Identifying dementia in Down syndrome with the Severe Impairment Battery, Brief Praxis Test and Dementia Scale for People with Learning Disabilities

E. R. Wallace, J. P. Harp, K. L. Van Pelt, L. M. Koehl, A. M. Caban-Holt, A. J. Anderson-Mooney, G. A. Jicha, D. D. Lightner, W. C. Robertson, E. Head, F. A. Schmitt

Research output: Contribution to journalArticlepeer-review

4 Scopus citations


Background: Individuals with Down syndrome (DS) are at high risk for dementia, specifically Alzheimer's disease. However, many measures regularly used for the detection of dementia in the general population are not suitable for individuals with DS due in part to floor effects. Some measures, including the Severe Impairment Battery (SIB), Brief Praxis Test (BPT) and Dementia Scale for People with Learning Disabilities (DLD), have been used in clinical trials and other research with this population. Validity research is limited, particularly regarding the use of such tools for detection of prodromal dementia in the DS population. The current project presents baseline cross-sectional SIB, BPT and DLD performance in order to characterise their predictive utility in discriminating normal cognition, possible dementia and probable dementia in adult DS. Method: Baseline SIB, BPT and DLD performances from 100 individuals (no dementia = 68, possible dementia = 16 & probable dementia = 16) were examined from a longitudinal cohort of aging individuals with DS. Receiver operating characteristic curves investigated the accuracy of these measures in relation to consensus dementia diagnoses, diagnoses which demonstrated high percent agreement with the examining neurologist's independent diagnostic impression. Results: The SIB and BPT exhibited fair discrimination ability for differentiating no/possible versus probable dementia [area under the curve (AUC) = 0.61 and 0.66, respectively]. The DLD exhibited good discrimination ability for differentiating no versus possible/probable dementia (AUC = 0.75) and further demonstrated better performance of the DLD Cognitive subscale compared with the DLD Social subscale (AUC = 0.77 and 0.67, respectively). Conclusions: Results suggest that the SIB, BPT and DLD are able to reasonably discriminate consensus dementia diagnoses in individuals with DS, supporting their continued use in the clinical assessment of dementia in DS. The general performance of these measures suggests that further work in the area of test development is needed to improve on the AUCs for dementia status discrimination in this unique population. At present, however, the current findings suggest that the DLD may be the best option for reliable identification of prodromal dementia in this population, reinforcing the importance of including informant behaviour ratings in assessment of cognition for adults with DS.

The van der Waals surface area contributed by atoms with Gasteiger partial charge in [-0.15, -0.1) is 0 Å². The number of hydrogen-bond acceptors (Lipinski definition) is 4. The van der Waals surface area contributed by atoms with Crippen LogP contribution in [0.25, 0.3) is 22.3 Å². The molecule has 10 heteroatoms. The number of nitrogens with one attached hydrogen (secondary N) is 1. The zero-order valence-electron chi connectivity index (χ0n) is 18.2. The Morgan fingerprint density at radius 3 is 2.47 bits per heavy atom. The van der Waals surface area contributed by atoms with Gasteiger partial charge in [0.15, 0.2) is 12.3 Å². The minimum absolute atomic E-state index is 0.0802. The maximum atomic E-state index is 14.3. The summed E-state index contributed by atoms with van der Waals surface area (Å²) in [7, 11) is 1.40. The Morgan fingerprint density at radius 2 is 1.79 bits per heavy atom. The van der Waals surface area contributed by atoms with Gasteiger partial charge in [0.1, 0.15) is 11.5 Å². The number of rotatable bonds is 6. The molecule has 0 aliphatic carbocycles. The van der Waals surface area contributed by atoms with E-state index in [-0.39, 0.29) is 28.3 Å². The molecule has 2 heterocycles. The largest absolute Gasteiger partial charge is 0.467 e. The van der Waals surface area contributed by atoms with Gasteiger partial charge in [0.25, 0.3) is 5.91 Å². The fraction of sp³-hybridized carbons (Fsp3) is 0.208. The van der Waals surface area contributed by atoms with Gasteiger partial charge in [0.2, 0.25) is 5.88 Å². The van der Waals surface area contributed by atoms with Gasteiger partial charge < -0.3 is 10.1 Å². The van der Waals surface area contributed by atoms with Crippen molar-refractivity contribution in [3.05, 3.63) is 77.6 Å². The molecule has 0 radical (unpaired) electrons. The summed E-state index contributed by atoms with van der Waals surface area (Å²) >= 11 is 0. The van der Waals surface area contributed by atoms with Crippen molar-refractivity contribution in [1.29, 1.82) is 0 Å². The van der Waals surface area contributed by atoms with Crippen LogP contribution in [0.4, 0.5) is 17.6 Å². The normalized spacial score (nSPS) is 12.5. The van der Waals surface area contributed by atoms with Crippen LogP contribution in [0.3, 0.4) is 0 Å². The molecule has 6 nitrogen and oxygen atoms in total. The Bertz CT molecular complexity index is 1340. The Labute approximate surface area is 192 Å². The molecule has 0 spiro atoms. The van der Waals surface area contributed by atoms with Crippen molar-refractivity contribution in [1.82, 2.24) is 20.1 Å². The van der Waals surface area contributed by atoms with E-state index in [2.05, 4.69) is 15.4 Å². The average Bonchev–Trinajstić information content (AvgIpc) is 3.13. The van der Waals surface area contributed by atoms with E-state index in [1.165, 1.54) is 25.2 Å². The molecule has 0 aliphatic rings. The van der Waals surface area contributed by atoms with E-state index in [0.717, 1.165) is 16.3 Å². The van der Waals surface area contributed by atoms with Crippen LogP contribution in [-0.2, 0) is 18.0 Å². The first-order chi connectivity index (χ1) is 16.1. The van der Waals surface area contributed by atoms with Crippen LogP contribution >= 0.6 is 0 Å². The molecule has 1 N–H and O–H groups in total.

Original languageEnglish
Pages (from-to)1085-1096
Number of pages12
JournalJournal of Intellectual Disability Research
Issue number12
StatePublished - Dec 2021

Bibliographical note

Funding Information:
This work is supported by National Institute of Child Health and Human Development (HDR01064993) and National Institute on Aging (P30 AG028383 & 1T32AG057461).

Publisher Copyright:
© 2021 MENCAP and International Association of the Scientific Study of Intellectual and Developmental Disabilities and John Wiley & Sons Ltd


  • Down syndrome
  • cognition
  • dementia

ASJC Scopus subject areas

  • Rehabilitation
  • Arts and Humanities (miscellaneous)
  • Neurology
  • Clinical Neurology
  • Psychiatry and Mental health


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